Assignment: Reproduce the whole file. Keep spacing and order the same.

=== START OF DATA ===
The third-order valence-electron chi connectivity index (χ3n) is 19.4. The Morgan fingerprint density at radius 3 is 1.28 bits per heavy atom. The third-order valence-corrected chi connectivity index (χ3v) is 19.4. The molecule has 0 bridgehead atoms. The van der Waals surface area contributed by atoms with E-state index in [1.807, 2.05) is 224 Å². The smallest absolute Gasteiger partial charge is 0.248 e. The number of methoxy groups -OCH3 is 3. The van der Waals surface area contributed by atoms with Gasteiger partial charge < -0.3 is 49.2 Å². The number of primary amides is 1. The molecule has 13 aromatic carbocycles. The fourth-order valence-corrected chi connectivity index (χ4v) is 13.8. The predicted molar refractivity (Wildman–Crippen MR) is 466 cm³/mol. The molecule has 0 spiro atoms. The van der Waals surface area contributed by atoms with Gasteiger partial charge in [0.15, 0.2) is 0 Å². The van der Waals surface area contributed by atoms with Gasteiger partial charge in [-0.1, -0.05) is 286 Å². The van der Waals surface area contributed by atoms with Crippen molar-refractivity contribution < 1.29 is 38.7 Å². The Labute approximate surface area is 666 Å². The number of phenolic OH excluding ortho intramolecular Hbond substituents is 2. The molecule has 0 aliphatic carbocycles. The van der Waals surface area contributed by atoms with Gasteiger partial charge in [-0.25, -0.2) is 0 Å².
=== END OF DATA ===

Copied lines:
The third-order valence-electron chi connectivity index (χ3n) is 19.4. The Morgan fingerprint density at radius 3 is 1.28 bits per heavy atom. The third-order valence-corrected chi connectivity index (χ3v) is 19.4. The molecule has 0 bridgehead atoms. The van der Waals surface area contributed by atoms with E-state index in [1.807, 2.05) is 224 Å². The smallest absolute Gasteiger partial charge is 0.248 e. The number of methoxy groups -OCH3 is 3. The van der Waals surface area contributed by atoms with Gasteiger partial charge < -0.3 is 49.2 Å². The number of primary amides is 1. The molecule has 13 aromatic carbocycles. The fourth-order valence-corrected chi connectivity index (χ4v) is 13.8. The predicted molar refractivity (Wildman–Crippen MR) is 466 cm³/mol. The molecule has 0 spiro atoms. The van der Waals surface area contributed by atoms with Gasteiger partial charge in [0.15, 0.2) is 0 Å². The van der Waals surface area contributed by atoms with Gasteiger partial charge in [-0.1, -0.05) is 286 Å². The van der Waals surface area contributed by atoms with Crippen molar-refractivity contribution < 1.29 is 38.7 Å². The Labute approximate surface area is 666 Å². The number of phenolic OH excluding ortho intramolecular Hbond substituents is 2. The molecule has 0 aliphatic carbocycles. The van der Waals surface area contributed by atoms with Gasteiger partial charge in [-0.25, -0.2) is 0 Å².